So that is the gender part. But that is not all. I still find it odd when men refer to themselves with their last names in a culture where I’m constantly reminded that, here, we are not defined by our parents or families but by our own individuality. Half of the time I find myself underlining the importance of acknowledging the inseparable part of the community we belong to, to our identity – how our roots and past experiences are integral to who we are; the other half, I am advocating the importance of having the liberty to carve our own identity without the constraints of the group we belong to. And most importantly that the key hangs on the balance, and how it should be an individual choice how much we want to bring into our identities; how and where we draw the lines and set boundaries. It is always a challenge when I meet people here for them to understand when I explain that I needed (and wanted) my parents’ blessing for my marriage, but fought for my choice of marriage against their desires and also did not take my husband’s name. Those positions need not be contradictory. I am a communitarian and so I believe there is something admirable about feeling morally obligated by loyalty to the different groups to which we belong – Family, friends, citizens with whom we share a lot. Giving them priority, provided we do not neglect our other important obligations towards a broader group, human kind, is truthful to our nature and goodness. I am also a feminist and a liberal. I believe we are entitled to be all three and we can be.

As a feminist, I find sidelining first names in favour of last names quite detrimental. Of-course I am making too much of it. Everyone tells me that. It all adds up though. All these little things I make too much of…they add up. At the end of the day, they aggregate and what you get is an unconscious existence in a sea of maleness. I found it to be an issue for scientists and academics too. A whole set of articles highlights the invisibility of women scientists and scholars because they are published under their last names, which are also very often their husbands’ names – not even their own. (Generally, papers are cited by last name of the author followed by only the initial of the first name).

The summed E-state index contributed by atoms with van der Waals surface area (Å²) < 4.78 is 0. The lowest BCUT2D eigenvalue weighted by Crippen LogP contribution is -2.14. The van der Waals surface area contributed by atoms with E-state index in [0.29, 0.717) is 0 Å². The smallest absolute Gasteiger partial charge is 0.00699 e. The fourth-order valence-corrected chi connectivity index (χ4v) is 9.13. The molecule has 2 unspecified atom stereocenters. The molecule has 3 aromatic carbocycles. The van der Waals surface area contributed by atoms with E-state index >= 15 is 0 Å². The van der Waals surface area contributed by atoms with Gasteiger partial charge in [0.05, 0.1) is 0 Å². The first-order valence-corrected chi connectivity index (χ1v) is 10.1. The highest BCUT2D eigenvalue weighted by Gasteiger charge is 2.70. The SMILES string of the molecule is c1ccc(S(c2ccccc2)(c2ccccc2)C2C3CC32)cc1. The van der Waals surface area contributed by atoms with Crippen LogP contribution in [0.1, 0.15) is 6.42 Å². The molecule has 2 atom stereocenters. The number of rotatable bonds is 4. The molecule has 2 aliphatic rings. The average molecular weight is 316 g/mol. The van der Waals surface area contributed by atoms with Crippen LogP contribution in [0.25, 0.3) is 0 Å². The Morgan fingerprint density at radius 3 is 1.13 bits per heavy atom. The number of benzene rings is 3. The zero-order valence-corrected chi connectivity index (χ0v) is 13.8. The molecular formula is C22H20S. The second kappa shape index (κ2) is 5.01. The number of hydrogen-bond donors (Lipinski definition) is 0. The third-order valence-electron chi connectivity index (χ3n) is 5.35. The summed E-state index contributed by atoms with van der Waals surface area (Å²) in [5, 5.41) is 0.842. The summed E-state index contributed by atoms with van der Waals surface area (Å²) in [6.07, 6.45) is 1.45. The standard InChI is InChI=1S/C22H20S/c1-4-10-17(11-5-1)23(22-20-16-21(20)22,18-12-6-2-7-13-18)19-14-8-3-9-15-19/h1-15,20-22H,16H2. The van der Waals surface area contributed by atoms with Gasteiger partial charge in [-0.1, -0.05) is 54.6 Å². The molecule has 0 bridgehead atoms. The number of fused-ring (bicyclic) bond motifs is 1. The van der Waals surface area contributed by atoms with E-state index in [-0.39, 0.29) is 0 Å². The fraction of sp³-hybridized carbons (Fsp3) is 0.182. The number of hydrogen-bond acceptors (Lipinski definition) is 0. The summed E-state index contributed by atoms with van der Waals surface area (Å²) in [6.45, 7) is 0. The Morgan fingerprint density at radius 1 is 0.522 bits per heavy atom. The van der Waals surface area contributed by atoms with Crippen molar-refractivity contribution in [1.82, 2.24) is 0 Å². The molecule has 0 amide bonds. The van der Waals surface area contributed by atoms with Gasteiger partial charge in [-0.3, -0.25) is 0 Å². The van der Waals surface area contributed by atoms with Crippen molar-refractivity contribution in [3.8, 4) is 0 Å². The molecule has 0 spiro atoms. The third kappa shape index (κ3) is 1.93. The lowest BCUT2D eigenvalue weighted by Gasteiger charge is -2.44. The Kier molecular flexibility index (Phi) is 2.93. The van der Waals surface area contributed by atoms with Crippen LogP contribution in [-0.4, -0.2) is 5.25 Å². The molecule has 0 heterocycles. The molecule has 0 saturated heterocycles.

I am certainly a zealous feminist (I know that) and have been repeatedly accused of being especially and excessively sensitive to these ‘trivial’ signs of male supremacy. But I was not always like this; I grew sensitive with time and experience, as I realised they are not harmless or inconsequential. They reinforce a universal default maleness. They don’t give girls the role models and visible representation in the world that girls need and deserve. They also affect our own collective self-esteem. These tiny ways by which women are made invisible add up and have consequences. They make us secondary at best; unacknowledged, undervalued, underpaid, and overlooked most of the time; and at worst, unapologetically exploited and indefinitely invisible.

They consistently make our absence from acknowledgements, recognition and from status very familiar. And it is easy for familiar things to be mistaken for normal – or worse natural!

Nothing about all this is natural or should be normal. It is just sadly all too familiar.